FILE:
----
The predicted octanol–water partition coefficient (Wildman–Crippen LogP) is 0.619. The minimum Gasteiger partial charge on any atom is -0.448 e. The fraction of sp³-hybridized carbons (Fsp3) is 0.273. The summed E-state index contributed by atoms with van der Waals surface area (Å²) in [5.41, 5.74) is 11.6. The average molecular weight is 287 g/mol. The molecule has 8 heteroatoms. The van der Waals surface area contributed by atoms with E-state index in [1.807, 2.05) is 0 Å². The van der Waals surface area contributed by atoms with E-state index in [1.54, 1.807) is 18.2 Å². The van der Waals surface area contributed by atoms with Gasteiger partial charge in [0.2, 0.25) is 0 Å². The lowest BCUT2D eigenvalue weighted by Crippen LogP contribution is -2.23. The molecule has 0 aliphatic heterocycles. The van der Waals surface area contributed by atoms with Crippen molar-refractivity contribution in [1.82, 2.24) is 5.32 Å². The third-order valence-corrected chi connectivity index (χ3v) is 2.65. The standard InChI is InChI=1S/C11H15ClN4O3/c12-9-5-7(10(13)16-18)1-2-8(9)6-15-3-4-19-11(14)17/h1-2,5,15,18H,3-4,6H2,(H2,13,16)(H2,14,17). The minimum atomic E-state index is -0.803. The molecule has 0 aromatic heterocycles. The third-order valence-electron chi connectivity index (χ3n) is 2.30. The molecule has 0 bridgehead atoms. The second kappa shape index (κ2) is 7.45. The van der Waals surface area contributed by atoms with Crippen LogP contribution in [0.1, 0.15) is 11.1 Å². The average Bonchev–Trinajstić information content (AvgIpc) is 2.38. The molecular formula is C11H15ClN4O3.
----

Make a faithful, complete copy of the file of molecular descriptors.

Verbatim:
The predicted octanol–water partition coefficient (Wildman–Crippen LogP) is 0.619. The minimum Gasteiger partial charge on any atom is -0.448 e. The fraction of sp³-hybridized carbons (Fsp3) is 0.273. The summed E-state index contributed by atoms with van der Waals surface area (Å²) in [5.41, 5.74) is 11.6. The average molecular weight is 287 g/mol. The molecule has 8 heteroatoms. The van der Waals surface area contributed by atoms with E-state index in [1.807, 2.05) is 0 Å². The van der Waals surface area contributed by atoms with E-state index in [1.54, 1.807) is 18.2 Å². The van der Waals surface area contributed by atoms with Gasteiger partial charge in [0.2, 0.25) is 0 Å². The lowest BCUT2D eigenvalue weighted by Crippen LogP contribution is -2.23. The molecule has 0 aliphatic heterocycles. The van der Waals surface area contributed by atoms with Crippen molar-refractivity contribution in [1.82, 2.24) is 5.32 Å². The third-order valence-corrected chi connectivity index (χ3v) is 2.65. The standard InChI is InChI=1S/C11H15ClN4O3/c12-9-5-7(10(13)16-18)1-2-8(9)6-15-3-4-19-11(14)17/h1-2,5,15,18H,3-4,6H2,(H2,13,16)(H2,14,17). The minimum atomic E-state index is -0.803. The molecule has 0 aromatic heterocycles. The third-order valence-electron chi connectivity index (χ3n) is 2.30. The molecule has 0 bridgehead atoms. The second kappa shape index (κ2) is 7.45. The van der Waals surface area contributed by atoms with Crippen LogP contribution in [0.1, 0.15) is 11.1 Å². The average Bonchev–Trinajstić information content (AvgIpc) is 2.38. The molecular formula is C11H15ClN4O3.